“Lebanese must set aside their differences to tackle the country’s major financial crisis,” said Prime Minister Hassan Diab on Wednesday, following his meeting with the head of the parliamentary blocks in the Baabda Palace on Wednesday, May 5.
The meeting took place in light of the government’s recent rescue plan, currently in talks with the International Monetary Fund (IMF). Early this Monday, the managing director of the organization Kristalina Georgieva had tweeted that the talks between her and Diab were “productive.”
The governmental rescue plan entails assistance from the IMF in the form of $10 billion (from the organization and other donor countries) before 2024, which president Aoun deemed a mandatory step if they are able to negotiate and fully commit to reform.
Despite growing optimism towards the plan, many have grown skeptical as to how effective these funds may be in restoring the economy to full speed. Comments on social media platforms called the plan “a temporary solution that only benefits the rich,” among other things.
It still remains unclear as to what degree the IMF will be able to provide aid for Lebanon at a time when all countries are slowly spiraling towards economic recession or depression. The COVID-19 pandemic has forced many countries to enter a state of lockdown, including big financial powers like China and the United States, and brought the economy to a catastrophic slow.
Some political figures, such as former Prime Minister Saad Hariri, chose to boycott the session over concerns towards the government’s approach of the economic crisis.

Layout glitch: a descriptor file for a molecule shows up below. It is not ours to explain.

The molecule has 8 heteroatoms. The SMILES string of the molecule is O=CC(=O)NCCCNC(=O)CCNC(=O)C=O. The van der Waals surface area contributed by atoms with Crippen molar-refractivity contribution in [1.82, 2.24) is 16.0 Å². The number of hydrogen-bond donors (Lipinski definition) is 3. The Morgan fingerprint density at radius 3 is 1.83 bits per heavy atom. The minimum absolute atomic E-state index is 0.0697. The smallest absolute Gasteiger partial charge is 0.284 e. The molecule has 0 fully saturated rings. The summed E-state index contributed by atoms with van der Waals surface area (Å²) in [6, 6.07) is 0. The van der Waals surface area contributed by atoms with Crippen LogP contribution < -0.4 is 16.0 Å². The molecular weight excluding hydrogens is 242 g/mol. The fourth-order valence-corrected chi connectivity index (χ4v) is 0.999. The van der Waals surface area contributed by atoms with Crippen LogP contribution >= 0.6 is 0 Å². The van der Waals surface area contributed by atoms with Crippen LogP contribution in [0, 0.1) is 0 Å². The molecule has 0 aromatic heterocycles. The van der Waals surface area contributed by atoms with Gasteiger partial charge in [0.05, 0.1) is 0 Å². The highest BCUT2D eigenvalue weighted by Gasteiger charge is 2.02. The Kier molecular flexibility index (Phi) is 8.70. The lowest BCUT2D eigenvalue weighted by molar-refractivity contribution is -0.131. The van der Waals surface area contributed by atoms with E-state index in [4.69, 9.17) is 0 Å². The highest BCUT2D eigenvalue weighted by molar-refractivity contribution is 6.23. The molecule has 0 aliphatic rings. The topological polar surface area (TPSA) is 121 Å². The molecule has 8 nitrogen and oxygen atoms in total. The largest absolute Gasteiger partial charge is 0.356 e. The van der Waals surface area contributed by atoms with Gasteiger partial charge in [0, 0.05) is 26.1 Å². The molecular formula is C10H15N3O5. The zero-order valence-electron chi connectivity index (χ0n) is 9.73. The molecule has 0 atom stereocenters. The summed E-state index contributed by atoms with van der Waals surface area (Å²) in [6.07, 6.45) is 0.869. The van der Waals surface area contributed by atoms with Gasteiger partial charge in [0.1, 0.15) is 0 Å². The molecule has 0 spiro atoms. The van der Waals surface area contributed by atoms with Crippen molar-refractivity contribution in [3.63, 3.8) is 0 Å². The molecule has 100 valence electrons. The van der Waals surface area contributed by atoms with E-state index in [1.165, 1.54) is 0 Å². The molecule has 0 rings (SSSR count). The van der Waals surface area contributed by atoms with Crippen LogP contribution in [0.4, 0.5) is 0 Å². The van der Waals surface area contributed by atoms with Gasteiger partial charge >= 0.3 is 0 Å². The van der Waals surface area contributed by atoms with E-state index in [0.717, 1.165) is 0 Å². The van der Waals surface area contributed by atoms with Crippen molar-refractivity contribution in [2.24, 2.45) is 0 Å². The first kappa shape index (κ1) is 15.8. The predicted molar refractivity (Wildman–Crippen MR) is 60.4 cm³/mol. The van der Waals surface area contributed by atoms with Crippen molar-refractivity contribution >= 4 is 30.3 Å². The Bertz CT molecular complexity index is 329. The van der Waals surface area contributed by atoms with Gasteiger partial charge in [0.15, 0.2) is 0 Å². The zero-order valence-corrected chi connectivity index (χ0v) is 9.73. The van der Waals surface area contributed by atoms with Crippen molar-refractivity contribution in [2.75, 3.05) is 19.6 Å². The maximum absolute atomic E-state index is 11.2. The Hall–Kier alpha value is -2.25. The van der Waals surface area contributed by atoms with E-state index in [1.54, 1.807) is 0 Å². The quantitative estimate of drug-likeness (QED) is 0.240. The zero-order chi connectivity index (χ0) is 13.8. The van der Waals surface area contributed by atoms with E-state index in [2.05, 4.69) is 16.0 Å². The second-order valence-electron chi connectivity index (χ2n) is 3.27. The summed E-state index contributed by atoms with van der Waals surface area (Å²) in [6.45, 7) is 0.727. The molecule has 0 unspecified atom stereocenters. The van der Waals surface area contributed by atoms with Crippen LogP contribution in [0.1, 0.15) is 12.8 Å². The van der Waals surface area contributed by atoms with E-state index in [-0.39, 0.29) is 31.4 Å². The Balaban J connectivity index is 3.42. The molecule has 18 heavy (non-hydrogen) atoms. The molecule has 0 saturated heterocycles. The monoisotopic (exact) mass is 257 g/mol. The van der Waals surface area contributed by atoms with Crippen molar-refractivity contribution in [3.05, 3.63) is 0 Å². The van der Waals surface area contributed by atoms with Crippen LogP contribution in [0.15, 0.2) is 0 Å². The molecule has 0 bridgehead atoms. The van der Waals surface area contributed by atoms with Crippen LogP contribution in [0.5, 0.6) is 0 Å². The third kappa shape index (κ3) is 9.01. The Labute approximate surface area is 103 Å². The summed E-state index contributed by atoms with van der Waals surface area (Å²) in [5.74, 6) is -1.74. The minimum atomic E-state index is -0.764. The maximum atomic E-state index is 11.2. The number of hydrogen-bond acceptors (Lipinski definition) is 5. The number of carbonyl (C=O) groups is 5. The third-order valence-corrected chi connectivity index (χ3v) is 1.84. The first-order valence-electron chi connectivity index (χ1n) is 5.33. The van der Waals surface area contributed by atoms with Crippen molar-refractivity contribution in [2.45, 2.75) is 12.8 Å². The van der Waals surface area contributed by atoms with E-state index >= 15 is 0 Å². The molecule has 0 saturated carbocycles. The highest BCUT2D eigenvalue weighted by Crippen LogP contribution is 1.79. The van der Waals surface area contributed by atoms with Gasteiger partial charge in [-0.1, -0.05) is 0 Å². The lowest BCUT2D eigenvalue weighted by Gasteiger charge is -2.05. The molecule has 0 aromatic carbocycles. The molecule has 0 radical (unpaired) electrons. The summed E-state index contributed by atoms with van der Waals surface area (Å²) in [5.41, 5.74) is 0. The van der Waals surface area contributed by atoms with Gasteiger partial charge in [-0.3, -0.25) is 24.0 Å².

Diab urged all political parties, economic syndicates and banks to set aside their differences and work towards the rescue plan. In response to any objections, Diab expressed that the government will be open to developing the plan, saying that their offer is not “a sacred text.”
Aoun stressed the importance of tackling the plan from a perspective free of political intentions, indicating that tensions were indeed present amongst the political class.
The Association of Banks in Lebanon announced that it was not consulted on the plan and would not be endorsing it, condoning any form of international financial support and “in particular from the IMF.”
The banking sector and government have been in grapples during the last few months in Lebanon, refusing to assume responsibility for the current economic situation.
Regardless of whether political tensions resume, the country has reached unprecedented economic collapse in the last few months, making immediate action a necessity if it is to survive.
Diab emphasized the importance on cooperating to “save Lebanese from a crisis threatening their livelihoods.”
So far, the local currency has devalued by more than 100 percent of its value, the country defaulted on its sovereign Eurobond debt in March, and businesses across the country are closing as 40 percent of the population sinks below the poverty line.
The government hopes that the funds will stabilize the economy and currency long enough for economic activity to kickback up again. But with a global recession now imminent, Lebanon may not be able to receive any such foreign aid. The country has long been reliant on international funds or foreign aid, with its sovereign debt figure ranking among the highest worldwide.
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